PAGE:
We should experiment with new instruments, new time-frames, and be creative in other ways. This will help to make our businesses more successful, which will also help to keep our focus on continuing to do the things we are doing well.

6. Distinguish between the types of trading mistakes (Jared Tendler)

Another important principle taught by Tendler is to distinguish between different kinds of trading mistakes.

a game vs b game vs c game
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Some mistakes are “A-game mistakes.” These are mistakes caused by a misunderstanding of the market or of a particular trading strategy. Even a trader performing at his peak will sometimes make these kinds of mistakes. Once we have identified a mistake as being in this category, we need to work on developing a better strategy or on understanding the market better.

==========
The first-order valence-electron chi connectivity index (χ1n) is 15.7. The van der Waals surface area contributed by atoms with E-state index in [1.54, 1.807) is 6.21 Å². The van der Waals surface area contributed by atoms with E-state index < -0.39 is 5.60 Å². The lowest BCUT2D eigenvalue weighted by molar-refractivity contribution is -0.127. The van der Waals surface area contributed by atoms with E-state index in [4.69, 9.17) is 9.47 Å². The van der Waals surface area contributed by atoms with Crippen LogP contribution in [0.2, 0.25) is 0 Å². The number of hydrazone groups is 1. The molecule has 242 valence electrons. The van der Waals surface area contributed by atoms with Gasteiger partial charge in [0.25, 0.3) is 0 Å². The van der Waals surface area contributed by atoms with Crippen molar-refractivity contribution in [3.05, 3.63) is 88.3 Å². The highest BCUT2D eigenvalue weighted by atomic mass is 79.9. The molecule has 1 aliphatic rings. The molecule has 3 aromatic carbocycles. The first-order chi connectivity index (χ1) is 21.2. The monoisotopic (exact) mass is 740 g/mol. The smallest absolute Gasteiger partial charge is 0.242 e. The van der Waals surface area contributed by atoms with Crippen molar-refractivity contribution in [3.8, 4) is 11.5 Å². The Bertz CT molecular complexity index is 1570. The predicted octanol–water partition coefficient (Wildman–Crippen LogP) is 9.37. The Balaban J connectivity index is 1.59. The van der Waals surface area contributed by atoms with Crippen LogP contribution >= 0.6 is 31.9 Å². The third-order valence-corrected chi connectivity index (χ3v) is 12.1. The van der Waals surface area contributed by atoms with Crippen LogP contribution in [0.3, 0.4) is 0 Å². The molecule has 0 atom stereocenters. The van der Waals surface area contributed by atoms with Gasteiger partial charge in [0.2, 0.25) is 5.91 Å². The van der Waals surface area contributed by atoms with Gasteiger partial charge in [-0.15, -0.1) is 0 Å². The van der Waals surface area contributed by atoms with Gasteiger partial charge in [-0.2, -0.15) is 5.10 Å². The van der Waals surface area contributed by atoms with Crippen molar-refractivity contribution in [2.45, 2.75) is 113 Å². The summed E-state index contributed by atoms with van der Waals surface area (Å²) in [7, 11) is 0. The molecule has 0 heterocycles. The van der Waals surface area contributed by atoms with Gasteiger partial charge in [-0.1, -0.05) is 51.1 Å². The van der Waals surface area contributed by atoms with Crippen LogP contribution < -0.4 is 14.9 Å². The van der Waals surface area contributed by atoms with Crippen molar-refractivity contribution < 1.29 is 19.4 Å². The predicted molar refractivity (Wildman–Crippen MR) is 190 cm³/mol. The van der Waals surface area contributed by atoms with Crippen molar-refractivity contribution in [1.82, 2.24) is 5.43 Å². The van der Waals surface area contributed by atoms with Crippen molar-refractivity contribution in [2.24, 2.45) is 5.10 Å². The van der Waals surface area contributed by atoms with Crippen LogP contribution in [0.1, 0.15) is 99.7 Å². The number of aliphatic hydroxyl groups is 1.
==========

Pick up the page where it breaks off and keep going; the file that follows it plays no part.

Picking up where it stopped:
On the other hand, some mistakes are “C-game mistakes.” These are mistakes that are obvious. We know we shouldn’t enter the trade early, but we do it anyway. We know we should let that winning trade run, but we exit regardless.

Tendler believes we should avoid getting angry when we realize we are making C-game mistakes. Instead, we should build recognition of the factors that are leading us to make these mistakes. Once we identify these factors, we can work towards avoiding these mistakes in the future.

There are also “B-game mistakes” that are a mixture of the two kinds.

Regardless of which type of mistakes we are making, Tendler believes it is important not to mix them up with each other. Each type of mistake requires a different method for preventing it in the future. If we misidentify the type, we may apply the wrong method.